Education levels vary throughout Barron County with 85% having at least a high school diploma while only 20% having a bachelor’s degree or higher. The largest industries in the county are healthcare, manufacturing, retail trade and educational services which collectively account for nearly 30% of all jobs in Barron County.

There are also numerous religious organizations located throughout Barron County including Lutheran, Baptist, Methodist and Catholic denominations as well as non-denominational churches that serve the community’s spiritual needs. Overall, Barron County is a diverse community with a variety of backgrounds represented that helps create an enriching environment for its residents.

Places of Interest in Barron County, Wisconsin

Barron County, Wisconsin is home to a variety of places of interest for visitors and locals alike. From outdoor recreation to historical sites, there is something for everyone to enjoy.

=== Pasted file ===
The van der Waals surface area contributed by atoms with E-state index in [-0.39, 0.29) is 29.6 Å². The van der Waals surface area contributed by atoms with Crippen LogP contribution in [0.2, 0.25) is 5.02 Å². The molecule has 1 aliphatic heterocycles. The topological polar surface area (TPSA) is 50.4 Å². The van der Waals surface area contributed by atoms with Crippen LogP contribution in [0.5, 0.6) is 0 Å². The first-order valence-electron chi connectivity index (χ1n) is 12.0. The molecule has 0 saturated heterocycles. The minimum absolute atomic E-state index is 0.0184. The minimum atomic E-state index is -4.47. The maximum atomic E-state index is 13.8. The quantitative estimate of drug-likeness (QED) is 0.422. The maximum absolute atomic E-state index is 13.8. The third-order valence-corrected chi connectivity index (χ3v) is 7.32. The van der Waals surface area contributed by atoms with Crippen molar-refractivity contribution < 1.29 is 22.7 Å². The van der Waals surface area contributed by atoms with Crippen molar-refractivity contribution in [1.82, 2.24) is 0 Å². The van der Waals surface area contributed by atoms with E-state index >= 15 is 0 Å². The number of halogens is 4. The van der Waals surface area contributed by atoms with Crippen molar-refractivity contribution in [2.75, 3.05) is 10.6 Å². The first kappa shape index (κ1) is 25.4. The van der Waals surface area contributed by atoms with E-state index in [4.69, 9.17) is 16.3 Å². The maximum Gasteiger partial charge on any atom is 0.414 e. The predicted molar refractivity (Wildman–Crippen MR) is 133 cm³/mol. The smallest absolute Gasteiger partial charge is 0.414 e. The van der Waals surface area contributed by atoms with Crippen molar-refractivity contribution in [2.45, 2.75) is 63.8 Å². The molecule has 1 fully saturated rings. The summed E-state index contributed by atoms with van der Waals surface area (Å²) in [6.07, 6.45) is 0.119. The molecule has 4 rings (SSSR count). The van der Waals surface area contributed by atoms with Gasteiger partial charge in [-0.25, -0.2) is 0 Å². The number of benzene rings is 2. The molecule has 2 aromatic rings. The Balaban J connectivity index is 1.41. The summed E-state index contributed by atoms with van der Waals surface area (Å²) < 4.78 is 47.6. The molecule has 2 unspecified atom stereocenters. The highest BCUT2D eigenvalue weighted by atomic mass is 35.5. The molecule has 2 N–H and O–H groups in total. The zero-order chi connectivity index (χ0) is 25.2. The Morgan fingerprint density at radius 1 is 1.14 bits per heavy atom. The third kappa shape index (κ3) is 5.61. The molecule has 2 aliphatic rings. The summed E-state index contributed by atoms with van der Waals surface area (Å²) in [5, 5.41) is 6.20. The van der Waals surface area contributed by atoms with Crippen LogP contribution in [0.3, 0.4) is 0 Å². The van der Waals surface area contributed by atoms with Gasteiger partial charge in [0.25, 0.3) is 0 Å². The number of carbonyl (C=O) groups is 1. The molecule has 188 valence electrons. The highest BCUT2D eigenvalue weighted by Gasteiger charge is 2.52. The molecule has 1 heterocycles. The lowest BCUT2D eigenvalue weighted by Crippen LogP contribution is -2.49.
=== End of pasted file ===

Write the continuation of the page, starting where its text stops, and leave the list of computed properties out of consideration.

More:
The Rice Lake State Park is located in the county and offers visitors a variety of activities including camping, fishing, swimming, boating and hiking. The park also features two trails that are open year-round; one is 8 miles long and the other 2.5 miles long. Additionally there are several picnic areas that are perfect for enjoying a nice meal outdoors.

Bird Island Park is another popular destination in Barron County and provides visitors with excellent bird-watching opportunities as well as access to the Red Cedar River which is great for kayaking or canoeing. There are also plenty of trails here to explore as well as a playground for kids to enjoy.

Chetek Municipal Park is another great spot in Barron County featuring an outdoor swimming pool, tennis courts, baseball fields and a disc golf course all open to the public free of charge. Additionally there are several walking paths throughout the park providing beautiful views of the surrounding area.